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In Memoriam: Ivannia Soto

Ivannia Soto was an exemplary scholar-practitioner. Her scholarly contributions are impressive and include 14 published books, but perhaps even more impressive was her dedication...

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HomenewsEducationParting Blow to Fair Federal Funding

Parting Blow to Fair Federal Funding

According to The New York Times and The Washington Post, the Department of Justice (DOJ) is trying to do away with the disparate impact rule when it comes to federal funding approvals in the last days of the Trump administration.  

The DOJ has reportedly submitted for presidential approval a change to how it enforces Title VI of the Civil Rights Act 1964, which prohibits recipients of federal funding for schools, housing, and other programs from discriminating on the basis of race, color, or national origin. (“No person in the United States shall, on the ground of race, color, or national origin, be excluded from participation in, be denied the benefits of, or be subjected to discrimination under any program or activity receiving Federal financial assistance.” 42 U.S.C. § 2000d). Instead of the DOJ enforcing the law’s protection where a program or practice has a “disparate impact” on minority groups, the amended rule would only protect against intentional acts of discrimination.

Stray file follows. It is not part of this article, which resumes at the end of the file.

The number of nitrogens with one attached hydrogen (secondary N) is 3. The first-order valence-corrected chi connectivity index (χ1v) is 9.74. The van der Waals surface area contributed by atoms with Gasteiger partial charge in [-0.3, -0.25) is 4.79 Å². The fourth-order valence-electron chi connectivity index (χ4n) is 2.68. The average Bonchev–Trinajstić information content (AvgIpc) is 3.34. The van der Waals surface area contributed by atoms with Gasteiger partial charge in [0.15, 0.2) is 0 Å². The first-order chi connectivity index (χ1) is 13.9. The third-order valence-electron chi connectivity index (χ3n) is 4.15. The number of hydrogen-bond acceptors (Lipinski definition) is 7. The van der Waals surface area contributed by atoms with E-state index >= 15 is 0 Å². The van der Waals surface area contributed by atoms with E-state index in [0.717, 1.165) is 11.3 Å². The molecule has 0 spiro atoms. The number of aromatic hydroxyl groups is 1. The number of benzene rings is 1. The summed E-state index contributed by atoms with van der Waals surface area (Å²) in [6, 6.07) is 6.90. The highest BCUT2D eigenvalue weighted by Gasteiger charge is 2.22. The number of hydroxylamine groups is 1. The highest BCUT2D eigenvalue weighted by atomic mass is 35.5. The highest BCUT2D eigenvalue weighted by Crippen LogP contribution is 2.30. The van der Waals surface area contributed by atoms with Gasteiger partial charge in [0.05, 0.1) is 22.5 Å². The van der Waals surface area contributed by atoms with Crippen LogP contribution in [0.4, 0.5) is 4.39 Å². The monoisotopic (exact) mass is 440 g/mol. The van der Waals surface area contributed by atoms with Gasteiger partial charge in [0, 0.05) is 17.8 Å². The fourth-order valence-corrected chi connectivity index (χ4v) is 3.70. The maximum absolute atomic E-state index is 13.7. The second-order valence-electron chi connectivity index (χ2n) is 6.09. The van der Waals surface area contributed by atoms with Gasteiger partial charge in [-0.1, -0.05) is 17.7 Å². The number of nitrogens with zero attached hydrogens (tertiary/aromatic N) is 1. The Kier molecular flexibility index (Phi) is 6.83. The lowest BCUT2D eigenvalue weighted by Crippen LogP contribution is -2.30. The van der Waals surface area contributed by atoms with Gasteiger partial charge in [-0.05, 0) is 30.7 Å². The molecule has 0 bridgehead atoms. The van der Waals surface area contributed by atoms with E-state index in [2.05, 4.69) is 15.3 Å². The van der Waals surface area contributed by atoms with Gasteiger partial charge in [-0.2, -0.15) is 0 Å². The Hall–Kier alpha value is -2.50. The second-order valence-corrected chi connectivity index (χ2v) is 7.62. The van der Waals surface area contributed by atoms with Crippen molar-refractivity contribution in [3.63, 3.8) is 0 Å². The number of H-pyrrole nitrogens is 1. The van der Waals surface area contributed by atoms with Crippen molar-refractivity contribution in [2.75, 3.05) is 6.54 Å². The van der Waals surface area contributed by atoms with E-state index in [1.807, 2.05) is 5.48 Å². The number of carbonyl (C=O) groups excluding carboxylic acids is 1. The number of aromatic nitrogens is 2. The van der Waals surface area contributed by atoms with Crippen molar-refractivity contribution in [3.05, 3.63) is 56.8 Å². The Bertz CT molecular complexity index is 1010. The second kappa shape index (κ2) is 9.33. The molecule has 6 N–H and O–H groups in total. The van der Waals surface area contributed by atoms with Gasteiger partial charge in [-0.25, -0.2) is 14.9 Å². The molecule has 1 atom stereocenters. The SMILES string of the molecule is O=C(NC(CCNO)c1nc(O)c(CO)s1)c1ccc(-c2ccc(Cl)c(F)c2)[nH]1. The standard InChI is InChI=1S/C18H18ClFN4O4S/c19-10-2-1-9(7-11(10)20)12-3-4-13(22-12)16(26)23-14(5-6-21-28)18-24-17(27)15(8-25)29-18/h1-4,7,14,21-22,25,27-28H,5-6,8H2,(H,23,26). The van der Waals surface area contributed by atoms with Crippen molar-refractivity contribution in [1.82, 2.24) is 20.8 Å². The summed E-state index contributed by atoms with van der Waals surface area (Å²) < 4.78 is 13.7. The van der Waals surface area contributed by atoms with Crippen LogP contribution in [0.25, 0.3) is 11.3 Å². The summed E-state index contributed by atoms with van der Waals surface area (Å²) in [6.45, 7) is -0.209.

According to civil rights groups, the disparate impact rule has been cited by as one of the most important protections of the law, as it includes practices or policies that may initially appear neutral but end up disproportionately impacting certain minority groups. For example, the protections against disparate impact were vital to the U.S. Department of Education’s investigation into disproportionate discipline rates among Black and Latino students in schools. However, the Department of Education recently rescinded guidance on school discipline, suggesting that they will no longer enforce disparate impact liability.

English-only policies have often been overturned based on the disparate impact rule and there is a lot of money at stake—in FY2020, the federal government delivered almost $750 Billion in grants (“federal financial assistance”) to private and public sector companies and agencies.

According to The Washington Post, the Trump administration had considered adopting the change for years but submitted it with just days to go until the inauguration of President-elect Biden. 

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